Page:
Last time I wrote in this space about the advantages of living in Small Town America. At about the same time, Progressive Farmer came out with their list of the 100 Best Places to Live in Rural America. I believe this new appreciation for the joys of rural living has come about as people realize they no longer have to live in metropolitan or suburban areas to pursue mainstream careers.
Through the use of broad-band communications and its accompanying wonders, their work can be conducted from most any place. I will leave the pros and cons of that list of 100 Best Places, with its many implications, to others more knowledgeable than I. For now, I just want to tell you of my delight in finding Gillespie County, Texas, ranked sixth on the entire list of 100 places. You see, my husband and I spent nearly six months of each year,1980 through 1988, in Fredericksburg, the County Seat of Gillespie County, Texas.
Many years before that, my husband had called my attention to a magazine article, I believe it was in the Rotarian. This was shortly after we'd returned from our first roots-searching trip to Germany. The piece described the authenticity of the architecture, customs, fests, and the like, in an area west of Austin, TX, which had been settled by German immigrants in the middle of the 19th century. We agreed it sounded like our kind of place, so I carefully clipped the article and filed it away. Some years later, we were planning a trip to visit family in Louisiana. As we were just beginning to think a bit about retirement, we decided this might be the time to do some checking. I retrieved the article and we planned our homeward route through that part of the world.
Consequently, one fine winter day found us in Johnson City, TX, edging into the heart of the Hill Country. We stopped to see Lyndon Johnson's Texas White House, to tour the ranch and to view his deeply-moving burial site. While there, we were advised that the most engaging and authentic "German" town was Fredericksburg, a short drive on Hwy. 290 and also that it would be a good place to spend the night.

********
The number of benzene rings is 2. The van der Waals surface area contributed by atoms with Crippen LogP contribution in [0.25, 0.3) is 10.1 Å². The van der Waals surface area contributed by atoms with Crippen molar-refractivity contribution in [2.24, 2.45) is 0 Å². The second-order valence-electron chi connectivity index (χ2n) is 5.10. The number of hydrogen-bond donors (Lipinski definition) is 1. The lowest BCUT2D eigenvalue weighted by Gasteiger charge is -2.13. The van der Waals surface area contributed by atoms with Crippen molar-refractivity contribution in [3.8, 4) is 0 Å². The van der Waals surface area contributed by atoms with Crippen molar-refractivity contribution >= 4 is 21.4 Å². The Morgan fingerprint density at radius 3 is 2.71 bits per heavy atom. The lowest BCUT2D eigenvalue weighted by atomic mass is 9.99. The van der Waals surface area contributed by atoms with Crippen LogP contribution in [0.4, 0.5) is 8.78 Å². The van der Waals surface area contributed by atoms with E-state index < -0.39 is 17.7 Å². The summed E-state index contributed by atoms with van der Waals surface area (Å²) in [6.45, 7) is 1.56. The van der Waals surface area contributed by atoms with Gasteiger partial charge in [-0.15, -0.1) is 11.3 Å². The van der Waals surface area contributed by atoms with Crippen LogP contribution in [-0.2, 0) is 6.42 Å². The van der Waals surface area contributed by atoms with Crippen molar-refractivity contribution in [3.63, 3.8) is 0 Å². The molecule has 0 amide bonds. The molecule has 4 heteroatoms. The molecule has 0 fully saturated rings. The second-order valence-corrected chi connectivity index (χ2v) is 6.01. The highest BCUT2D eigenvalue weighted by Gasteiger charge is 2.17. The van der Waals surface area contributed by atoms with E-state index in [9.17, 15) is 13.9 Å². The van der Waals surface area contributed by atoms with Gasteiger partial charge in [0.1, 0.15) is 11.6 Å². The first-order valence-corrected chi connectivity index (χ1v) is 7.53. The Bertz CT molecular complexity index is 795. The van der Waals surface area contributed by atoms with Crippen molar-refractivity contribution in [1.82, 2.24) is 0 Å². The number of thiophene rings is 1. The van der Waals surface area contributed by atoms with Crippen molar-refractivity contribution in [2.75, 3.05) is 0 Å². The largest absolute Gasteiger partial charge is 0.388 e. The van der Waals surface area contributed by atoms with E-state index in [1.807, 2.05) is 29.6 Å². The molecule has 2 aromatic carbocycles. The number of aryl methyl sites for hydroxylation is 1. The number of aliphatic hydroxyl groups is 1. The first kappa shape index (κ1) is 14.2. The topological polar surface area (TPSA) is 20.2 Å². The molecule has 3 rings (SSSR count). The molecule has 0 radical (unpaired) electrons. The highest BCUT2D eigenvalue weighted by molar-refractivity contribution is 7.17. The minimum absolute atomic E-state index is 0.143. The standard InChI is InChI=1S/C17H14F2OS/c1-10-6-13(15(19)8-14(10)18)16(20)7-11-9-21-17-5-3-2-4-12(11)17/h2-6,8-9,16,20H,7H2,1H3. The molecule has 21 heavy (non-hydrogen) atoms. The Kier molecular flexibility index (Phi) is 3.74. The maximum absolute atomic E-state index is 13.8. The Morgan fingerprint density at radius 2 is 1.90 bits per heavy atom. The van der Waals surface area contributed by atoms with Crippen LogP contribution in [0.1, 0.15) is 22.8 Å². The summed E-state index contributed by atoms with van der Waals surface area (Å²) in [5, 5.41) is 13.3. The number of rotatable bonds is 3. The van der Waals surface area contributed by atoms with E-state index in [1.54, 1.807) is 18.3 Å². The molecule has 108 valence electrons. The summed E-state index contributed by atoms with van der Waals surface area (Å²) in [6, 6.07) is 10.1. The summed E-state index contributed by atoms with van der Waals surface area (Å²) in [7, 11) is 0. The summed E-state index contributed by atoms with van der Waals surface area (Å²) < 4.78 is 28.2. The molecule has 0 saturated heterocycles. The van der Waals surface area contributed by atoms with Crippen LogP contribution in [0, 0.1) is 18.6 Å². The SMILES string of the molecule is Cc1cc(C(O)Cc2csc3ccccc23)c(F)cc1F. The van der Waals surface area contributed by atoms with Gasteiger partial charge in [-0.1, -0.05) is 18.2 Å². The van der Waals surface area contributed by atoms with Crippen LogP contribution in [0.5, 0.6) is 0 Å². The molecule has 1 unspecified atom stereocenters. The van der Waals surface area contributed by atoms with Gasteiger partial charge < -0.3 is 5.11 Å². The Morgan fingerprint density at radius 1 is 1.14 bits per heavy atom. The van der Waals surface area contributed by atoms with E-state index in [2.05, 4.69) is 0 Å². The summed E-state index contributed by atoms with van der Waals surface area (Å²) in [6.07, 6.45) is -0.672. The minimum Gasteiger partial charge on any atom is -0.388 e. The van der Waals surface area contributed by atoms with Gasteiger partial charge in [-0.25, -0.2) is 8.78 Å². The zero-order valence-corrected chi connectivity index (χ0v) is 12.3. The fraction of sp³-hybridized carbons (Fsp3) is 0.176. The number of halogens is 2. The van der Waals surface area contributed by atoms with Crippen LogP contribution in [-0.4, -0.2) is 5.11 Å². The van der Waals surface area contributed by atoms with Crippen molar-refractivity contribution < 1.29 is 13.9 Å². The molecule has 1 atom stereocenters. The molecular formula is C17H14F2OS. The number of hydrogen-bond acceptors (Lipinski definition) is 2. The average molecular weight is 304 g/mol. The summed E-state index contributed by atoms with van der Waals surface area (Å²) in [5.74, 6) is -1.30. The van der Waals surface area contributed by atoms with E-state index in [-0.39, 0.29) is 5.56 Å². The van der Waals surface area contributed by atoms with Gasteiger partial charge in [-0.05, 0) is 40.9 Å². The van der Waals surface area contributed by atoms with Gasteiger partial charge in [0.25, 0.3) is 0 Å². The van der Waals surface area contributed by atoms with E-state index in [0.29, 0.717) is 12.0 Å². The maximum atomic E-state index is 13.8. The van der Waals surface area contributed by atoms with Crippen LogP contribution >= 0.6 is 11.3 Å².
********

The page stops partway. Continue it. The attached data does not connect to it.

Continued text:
Following that suggestion, we started on west through a panorama of breathtaking vistas. We were surrounded by tiers of low, rolling hills stretching in every direction. Before long, around a sweeping curve, we found ourselves in Fredericksburg, driving down a nearly two-mile-long Main Street which also claims to be the widest Main Street in the world.
Later, we learned how its precise width had been determined. It seems that everything brought into the town in early days had to come by ox-wagon. An ox is apparently as dumb as it is reputed to be, for no one can teach an ox to back up. Hence, the width of the street is the exact distance required to make a u-turn with an ox-drawn wagon. As to that "widest Main Street" claim, I still hope to get someone to take measurements there and in Onawa and settle those conflicting bragging points, once and for all!.
It took only that first trip down Main Street to convince us. The town is not a restoration. Its buildings are the originals, crafted from local limestone by those first settlers and maintained meticulously to this day. They were remarkably like those we had seen in my husband's ancestral Hessian villages. The church steeples, among the oldest in central Texas, were awe-inspiring. I could relate more but for now suffice it to say, it was on that very first evening, on that very first drive, that we knew it was the place for us.
In recent years friends tell me we probably lived in Fredericksburg during the town's best years. They say that, with so many discovering its charms, the town has become a bit "touristy". Still, much of the area's attraction must remain or it could not have come out Number 6 in this prestigious national rating.
I will stop for now, but I'm sure there will be additional Fredericksburg stories as we continue our conversations. Of course, I realize that could be either a threat or a promise, depending on your point of view, so be sure to let me know if I begin to bore you.